Test Preparation

ABOUT THE TOEFL

Test Of English as a foreign language is a standardised test for measuring the level of English proficiency of non native speakers who wish to enrol at English-language universities. The test is recognized by more than 11.000 universities and other institutes in more than 190 countries and Territories. The TOEFL test is one of a number of major English language tests around the world, including the IELTS test, the Cambridge English Assessment and the exams at Trinity college London.

TOEFL Is A Registered Trademark Of The Education Testing Service (ETS), a non-profit private organization that designs and conducts the tests. ETS publishes official score reports, which are independently sent to the institutions and valid for a period of two years after the test.

The Internet-based TOEFL test measures all four levels of academic English – reading, hearing, speaking and writing. Since its introduction at the end of 2005, the internet-based test format has gradually replaced computer-based testing (CBT, or paper-based test, or PBT) although paper tests are still used in selected areas. The iBT TOEFL test was introduced in the US, Canada, Germany, France, and Italy, in 2005, and in the Rest of the World, in phases in 2006, and the test centers have been expanded on a regular basis. It will be offered weekly in authorised test centres. The CBT ceased in September 2006, and these values are no longer applicable.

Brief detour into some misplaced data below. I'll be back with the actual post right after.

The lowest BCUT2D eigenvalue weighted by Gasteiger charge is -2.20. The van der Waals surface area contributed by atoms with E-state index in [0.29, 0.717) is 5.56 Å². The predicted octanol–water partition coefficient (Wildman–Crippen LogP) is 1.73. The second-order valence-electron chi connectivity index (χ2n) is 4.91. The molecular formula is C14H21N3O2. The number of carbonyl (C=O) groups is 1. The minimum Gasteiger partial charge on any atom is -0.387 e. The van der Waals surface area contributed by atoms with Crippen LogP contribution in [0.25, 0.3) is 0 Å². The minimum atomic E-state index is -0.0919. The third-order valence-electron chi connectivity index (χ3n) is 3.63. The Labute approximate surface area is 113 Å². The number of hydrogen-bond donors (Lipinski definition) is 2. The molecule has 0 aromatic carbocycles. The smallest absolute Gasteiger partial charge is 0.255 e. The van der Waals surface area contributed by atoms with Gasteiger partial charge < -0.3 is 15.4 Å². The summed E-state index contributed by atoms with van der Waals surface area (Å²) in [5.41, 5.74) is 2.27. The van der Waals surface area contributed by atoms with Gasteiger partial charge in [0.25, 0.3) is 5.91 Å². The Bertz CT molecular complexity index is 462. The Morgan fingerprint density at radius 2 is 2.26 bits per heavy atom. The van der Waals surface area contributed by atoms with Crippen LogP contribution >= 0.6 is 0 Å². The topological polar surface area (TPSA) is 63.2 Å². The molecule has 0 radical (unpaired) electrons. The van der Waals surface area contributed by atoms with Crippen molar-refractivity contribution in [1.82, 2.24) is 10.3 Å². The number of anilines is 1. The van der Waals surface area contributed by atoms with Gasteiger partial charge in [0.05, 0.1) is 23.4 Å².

Initially, demand for test places outstripped availability, and applicants had to wait months. In most countries, it is now possible for students to take the exam within 1-4 weeks. People wishing to take the exam will create an account at the official website in order to find the nearest location. In the past, this test took 4 hours; today, participants can opt for a test of about 3 hours. The test is made up of four sections in which one basic language skill is measured (some tasks require the integration of several skills) and all the tasks focus on the language used in a higher education academic environment.

  • Reading
    The reading part consists of 3-4 questions, each of which is approximately 700 words long and contains 10 questions. These passages relate to academic topics, and are the sort of material that could be found in a university text book. passages require understanding rhetorically functions like cause-and-effect, comparison-contrast, and argumentation. Students will answer questions on main ideas, detail, conclusions, key information, insertion of sentences, lexicon, rhetoric, and overall ideas. New types of TOEFL questions require spreadsheets or summaries to be filled in. Previous knowledge of the topic dealt with is not necessary in order to arrive at the correct answer.